F*** the business of dentistry
"In life you’ll realize there is a purpose for everyone you meet. Some will test you, some will use you, and some will teach you. But most importantly, some will bring out the best in you"
My wife Karen keeps me grounded. She has spent many years learning about nutrition and is currently becoming an integrative health coach - so interesting how much I learn about what "fuels" our bodies - and you can read about how this is related to dentistry in this blog!!
At some point in your younger life you decided to follow a career and become a dentist.
You had the brain and the marks. The lifestyle of your favorite relative, or family dentist seemed pretty decent. You wanted to give it a shot.
You stayed home on the weekends and studied. Or maybe you were a genius already. Who knows. One way or another you made a commitment to becoming a dentist and you had the smarts. You qualified and got funded for the student loans. Or maybe you had someone else pay. Either way....classes started and you earned that degree, only to hear...
"Now you need to learn the business of dentistry..."
What?? You didn't see any textbooks about cash flow and human resources while learning Apexification in a mandibular first molar with a middle mesial canal?
Who told you about overhead while you were learning that a failure to graft fresh extraction sockets can lead to costly second surgeries?
You only started to pick up on this WELL AFTER you invested the tens to hundreds of thousands of dollars, and many years of your life. You start to realize that all those people in your class are about to become your competition working across the street from you.
So "F" (orget) about that business of dentistry!!
We started preaching this message a decade ago. The "big supply companies" started to realize that "some" of the skills their employees had were founded on business principals. That much of the guidance they were able to provide to their clients was oriented around the business of dentistry. These employees were asked how they had earned such dedication and loyalty.
It wasn't because they bought donuts and told great jokes. It wasn't because they were the greatest cotton roll broker of all times.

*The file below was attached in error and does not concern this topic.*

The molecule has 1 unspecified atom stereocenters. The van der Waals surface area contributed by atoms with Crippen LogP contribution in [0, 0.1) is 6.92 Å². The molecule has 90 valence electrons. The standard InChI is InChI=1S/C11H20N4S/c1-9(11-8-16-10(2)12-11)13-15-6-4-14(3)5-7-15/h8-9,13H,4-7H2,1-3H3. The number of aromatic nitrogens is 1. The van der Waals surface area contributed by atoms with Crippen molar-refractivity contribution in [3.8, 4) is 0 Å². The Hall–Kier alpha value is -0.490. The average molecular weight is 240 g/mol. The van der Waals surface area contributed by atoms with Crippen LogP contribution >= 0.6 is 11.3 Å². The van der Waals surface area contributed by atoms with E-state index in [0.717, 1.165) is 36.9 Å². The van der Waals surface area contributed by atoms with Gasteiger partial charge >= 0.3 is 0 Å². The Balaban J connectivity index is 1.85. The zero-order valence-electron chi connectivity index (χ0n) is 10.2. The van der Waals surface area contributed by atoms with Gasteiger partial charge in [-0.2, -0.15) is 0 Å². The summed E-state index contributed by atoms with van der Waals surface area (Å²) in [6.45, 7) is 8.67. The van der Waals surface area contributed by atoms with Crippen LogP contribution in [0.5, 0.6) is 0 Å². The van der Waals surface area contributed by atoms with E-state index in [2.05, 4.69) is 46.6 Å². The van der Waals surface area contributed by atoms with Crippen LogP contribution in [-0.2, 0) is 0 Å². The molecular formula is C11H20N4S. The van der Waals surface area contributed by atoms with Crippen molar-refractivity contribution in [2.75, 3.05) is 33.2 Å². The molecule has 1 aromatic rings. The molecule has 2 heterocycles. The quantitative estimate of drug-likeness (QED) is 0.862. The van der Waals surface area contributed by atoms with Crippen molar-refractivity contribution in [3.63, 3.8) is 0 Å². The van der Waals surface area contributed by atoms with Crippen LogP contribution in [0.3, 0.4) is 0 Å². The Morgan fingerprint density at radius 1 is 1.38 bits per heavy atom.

It was because they added value.
Many years ago I wrote a blog called "Fire your dental supplier". I was disapointed by the many reps that lacked any substance. The reps who thought a pulpotomy was simply removing the rind from their orange at lunch.
A challenge I often face in my market is that "all reps are the same". Kinda like you - "all dentists are the same". Perhaps the public attitude is the same about "all dentists" as yours is about "all reps".
There are good, and there are bad. The bad ones in both our businesses could disappear and we would all be better off for it. Over sell, over treat. Charge too much and not provide enough service or a good experience at a fair price.
Sure....they are nice. You have to be "nice" just to get a job. You have to be even "nicer" if you are going to be in sales. You have to be "nice" to be a dentist. There are lots of "nice" dentists....
But where is the skill? Where is the effort to become better. To provide a service that justifies the price?
Once you graduated, you want to focus on your business. The business of dentistry to you should be about becoming the most skilled surgeon possible. Expanding your scope of practice. Constant improvement. Mastering your hands, eyes and outcomes.
THIS IS the real business.
If you are GOOD at what you do and continue to do GOOD and improve - the people will come! I promise!
Will the "bottom line" ever improve?
Believe it or not - there are a few (thousand) people that are experts that can help you with that. People who have written books and blogs. That have analyzed thousands of offices. The answer is already there, and you only need to be skilled enough to find the right people.
Maybe the skill to learn in school instead of dentistry is how to find the right people. How to not blame anyone but yourself if the business isn't performing the way you wish.
Be careful of who you hire too! There are plenty of "salesmen" that are also "consultants". The people who thinks that all diets are equal for every body type. They just want to look at what you are eating and then tell you it's all shit and you should cut down your calories to an unrealistic goal and workout much faster and harder than you are physically capable of.
What about finding a person that will stick with you forever. From the day you open your practice until you are likely done. The person that becomes your personal lifetime business coach. Your valued consultant.
Then the "business of dentistry" simply becomes about "being the best dentist you can be.
The way it always should have been.